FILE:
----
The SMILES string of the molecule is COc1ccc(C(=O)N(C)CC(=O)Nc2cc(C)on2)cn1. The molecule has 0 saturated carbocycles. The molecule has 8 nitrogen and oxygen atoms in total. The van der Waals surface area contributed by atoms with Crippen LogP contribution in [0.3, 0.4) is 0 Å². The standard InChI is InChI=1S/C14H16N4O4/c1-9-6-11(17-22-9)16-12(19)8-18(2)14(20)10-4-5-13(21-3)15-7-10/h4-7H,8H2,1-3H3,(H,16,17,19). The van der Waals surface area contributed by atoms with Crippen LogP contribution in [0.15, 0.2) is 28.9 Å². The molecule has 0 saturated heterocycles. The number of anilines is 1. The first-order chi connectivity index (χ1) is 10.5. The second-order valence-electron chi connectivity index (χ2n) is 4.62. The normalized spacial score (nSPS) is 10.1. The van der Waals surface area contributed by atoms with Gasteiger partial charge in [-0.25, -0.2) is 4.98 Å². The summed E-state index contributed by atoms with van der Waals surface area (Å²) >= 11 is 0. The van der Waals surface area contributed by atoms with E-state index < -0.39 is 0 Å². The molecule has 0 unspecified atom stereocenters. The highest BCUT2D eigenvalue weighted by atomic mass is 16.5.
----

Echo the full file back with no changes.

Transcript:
The SMILES string of the molecule is COc1ccc(C(=O)N(C)CC(=O)Nc2cc(C)on2)cn1. The molecule has 0 saturated carbocycles. The molecule has 8 nitrogen and oxygen atoms in total. The van der Waals surface area contributed by atoms with Crippen LogP contribution in [0.3, 0.4) is 0 Å². The standard InChI is InChI=1S/C14H16N4O4/c1-9-6-11(17-22-9)16-12(19)8-18(2)14(20)10-4-5-13(21-3)15-7-10/h4-7H,8H2,1-3H3,(H,16,17,19). The van der Waals surface area contributed by atoms with Crippen LogP contribution in [0.15, 0.2) is 28.9 Å². The molecule has 0 saturated heterocycles. The number of anilines is 1. The first-order chi connectivity index (χ1) is 10.5. The second-order valence-electron chi connectivity index (χ2n) is 4.62. The normalized spacial score (nSPS) is 10.1. The van der Waals surface area contributed by atoms with Gasteiger partial charge in [-0.25, -0.2) is 4.98 Å². The summed E-state index contributed by atoms with van der Waals surface area (Å²) >= 11 is 0. The van der Waals surface area contributed by atoms with E-state index < -0.39 is 0 Å². The molecule has 0 unspecified atom stereocenters. The highest BCUT2D eigenvalue weighted by atomic mass is 16.5.